Possibility Of Global Nuclear Disarmament?

Castle Bravo hydrogen bomb test nucelar test nuclear war

Co-Written by Sandeep Pandey and Bobby Ramakant

(Written on the occasion of India Pakistan Friendship and Peace March, 19 to 30 June, 2018, Ahmedabad to Nada Bet)

After a hiatus in the movement for global nuclear disarmament it is heartening to note that there are some positive developments over the last couple of years. The United Nations General Assembly passed a resolution for ‘taking forward multilateral nuclear disarmament negotiations’ on 23 December, 2016 which culminated in the adoption of ‘Treaty on the Prohibition of Nuclear Weapons’ on 7 July, 2017, with 122 countries voting in its favour, only one voting against it and 70 not participating. International Campaign to Abolish Nuclear Weapons (ICAN) was awarded the 2017 Nobel Peace Prize ‘for its work to draw attention to the catastrophic human consequences of any use of nuclear weapons and for its ground-breaking efforts to achieve a treaty-based prohibition of such weapons.’ And more recently, on 12 June, 2018, United States and Democratic People’s Republic of Korea have agreed for denuclearization of Korean Peninsula in peace talks held at Singapore.

It is noteworthy that the very first resolution of General Assembly of UN adopted on 24 January, 1946 called for elimination of nuclear weapons. Since then a number of resolutions have been passed. However, there has hardly been any movement in that direction. Number of nuclear weapons and number of countries possessing them have gone up. The dishonesty of the big five – all members of Security Council, US, United Kingdom, Russia, France and China, officially described as the Nuclear Weapon States – in continuing to hold on to the weapons while trying to ensure that no other nation produces these weapons through imposition of Treaty on the Non-Proliferation of Nuclear Weapons and Comprehensive Nuclear Test Ban Treaty has made a mockery of the exercise of global nuclear disarmament. 191 States have joined NPT, the largest number to have done so in any arms limitation or disarmament agreement, which includes the five nuclear weapon States. India, Pakistan and Israel have kept out of these treaties with all three having ‘illegally’ acquired the nuclear weapons. India did not go along with CTBT as it thought that the treat failed to include a commitment by nuclear weapon States to eliminate their nuclear weapons within a time-bound framework. US and China have not even ratified CTBT. North Korea had acceded to NPT in 1985 but came out of it in 2003 following testing of its nuclear weapons.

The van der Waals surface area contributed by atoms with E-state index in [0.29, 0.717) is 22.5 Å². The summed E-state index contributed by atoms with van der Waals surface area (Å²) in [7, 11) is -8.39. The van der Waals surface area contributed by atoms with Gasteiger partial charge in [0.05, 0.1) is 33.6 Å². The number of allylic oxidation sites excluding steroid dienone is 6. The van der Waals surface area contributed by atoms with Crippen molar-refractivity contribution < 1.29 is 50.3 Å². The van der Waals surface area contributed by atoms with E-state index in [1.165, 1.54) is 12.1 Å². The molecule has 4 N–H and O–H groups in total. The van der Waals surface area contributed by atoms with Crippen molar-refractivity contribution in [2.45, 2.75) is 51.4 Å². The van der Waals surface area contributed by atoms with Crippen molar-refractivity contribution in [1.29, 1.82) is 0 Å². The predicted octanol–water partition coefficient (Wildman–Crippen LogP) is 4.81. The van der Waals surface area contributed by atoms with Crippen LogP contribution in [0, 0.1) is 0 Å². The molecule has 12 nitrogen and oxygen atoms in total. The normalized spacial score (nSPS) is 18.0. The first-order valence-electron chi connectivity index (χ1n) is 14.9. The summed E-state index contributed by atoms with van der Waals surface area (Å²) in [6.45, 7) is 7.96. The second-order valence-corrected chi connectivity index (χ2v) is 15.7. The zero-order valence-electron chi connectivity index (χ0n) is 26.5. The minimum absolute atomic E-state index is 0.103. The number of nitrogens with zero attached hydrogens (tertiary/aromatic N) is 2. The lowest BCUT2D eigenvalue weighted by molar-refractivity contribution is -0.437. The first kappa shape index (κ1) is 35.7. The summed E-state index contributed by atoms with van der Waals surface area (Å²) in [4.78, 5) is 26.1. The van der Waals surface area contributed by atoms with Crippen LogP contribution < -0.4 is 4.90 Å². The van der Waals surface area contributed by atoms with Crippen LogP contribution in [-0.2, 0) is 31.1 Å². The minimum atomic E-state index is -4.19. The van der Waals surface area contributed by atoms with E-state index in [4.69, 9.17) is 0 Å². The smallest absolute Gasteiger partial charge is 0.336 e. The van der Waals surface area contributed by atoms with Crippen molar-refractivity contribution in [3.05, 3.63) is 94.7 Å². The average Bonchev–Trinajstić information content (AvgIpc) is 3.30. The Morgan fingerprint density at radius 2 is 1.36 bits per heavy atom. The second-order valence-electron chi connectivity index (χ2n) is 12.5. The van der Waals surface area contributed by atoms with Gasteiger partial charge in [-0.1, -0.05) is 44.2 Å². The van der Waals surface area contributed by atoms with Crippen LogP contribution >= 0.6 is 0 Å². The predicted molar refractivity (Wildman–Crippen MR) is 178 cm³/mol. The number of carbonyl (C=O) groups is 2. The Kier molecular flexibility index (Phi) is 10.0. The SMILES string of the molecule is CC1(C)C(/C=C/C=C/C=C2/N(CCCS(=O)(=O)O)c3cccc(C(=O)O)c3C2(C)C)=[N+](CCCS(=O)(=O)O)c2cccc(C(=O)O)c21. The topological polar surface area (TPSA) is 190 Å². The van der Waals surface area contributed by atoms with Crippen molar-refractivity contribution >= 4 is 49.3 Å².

In 1988 the Indian Prime Minister Rajiv Gandhi put forward a comprehensive proposal for global nuclear disarmament which till date remains the only such initiative by a head of any government at the UN. He described these weapons as immoral and abhorrent as they don’t distinguish between combatant and non-combatant, criticized them for making international politics undemocratic and thought that these inexcusably expensive weapons divert planet’s precious resources away from most pressing needs of human beings. He castigated the much touted principle of nuclear deterrence as the ‘ultimate expression of the philosophy of terrorism, holding humanity hostage to the presumed security needs of a few.’ However, when Rajiv Gandhi saw that the nuclear weapon States were not serious about the goal of global nuclear disarmament he gave up what was the last serious effort by India to pursue the objective of nuclear weapons free world. Ten years after this famous speech at UN, India tested its weapon at Pokaran. Quite predictably India has not voted for the Treaty on the Prohibition of Nuclear Weapons.